There has as well been a growing tendency starting with the work of Robert Merton in the 1930s for sociologists and anthropologists to treat the enterprise of science (or at least, sciences other than sociology and anthropology) by the same methods that are used to study other social phenomena.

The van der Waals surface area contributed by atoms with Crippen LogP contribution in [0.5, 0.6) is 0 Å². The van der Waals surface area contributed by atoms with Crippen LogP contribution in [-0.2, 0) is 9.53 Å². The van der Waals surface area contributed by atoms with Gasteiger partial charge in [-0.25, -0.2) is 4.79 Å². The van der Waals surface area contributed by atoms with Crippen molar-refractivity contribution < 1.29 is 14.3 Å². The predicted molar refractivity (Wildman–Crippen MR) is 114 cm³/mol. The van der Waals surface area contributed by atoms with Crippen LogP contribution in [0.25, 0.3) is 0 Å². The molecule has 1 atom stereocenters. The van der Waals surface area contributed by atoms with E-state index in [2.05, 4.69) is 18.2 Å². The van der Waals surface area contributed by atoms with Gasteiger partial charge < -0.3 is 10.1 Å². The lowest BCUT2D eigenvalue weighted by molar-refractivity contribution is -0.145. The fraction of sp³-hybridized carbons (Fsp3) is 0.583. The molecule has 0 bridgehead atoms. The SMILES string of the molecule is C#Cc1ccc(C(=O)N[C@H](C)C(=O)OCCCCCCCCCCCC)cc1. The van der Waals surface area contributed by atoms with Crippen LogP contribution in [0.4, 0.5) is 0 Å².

Science is of course a social phenomenon, with its own reward system, its revealing snobberies, its interesting patterns of alliance and authority. For instance, Sharon Traweek has spent years with elementary particle experimentalists at both the Stanford Linear Accelerator Center and the KEK Laboratory in Japan and has described what she had seen from the perspective of an anthropologist. This kind of big science is a natural topic for anthropologists and sociologists, because scientists belong to an anarchic tradition that prizes individual initiative, and yet they find in today's experiments that they have to work together in teams of hundreds. As a theorist I have not worked in such a team, but many of her observations seem to me to have the ring of truth, as for instance: The physicists see themselves as an elite whose membership is determined solely by scientific merit. The assumption is that everyone has a fair start. This is underscored by the rigorously informal dress code, the similarity of their offices, and the "first naming" practices in the community. Competitive individualism is considered both just and effective: the hierarchy is seen as a meritocracy which produces fine physics. American physicists, however, emphasize that science is not democratic: decisions about scientific purposes should not be made by majority rule within the community, nor should there be equal access to a lab's resources. On both these issues, most Japanese physicists assume the opposite.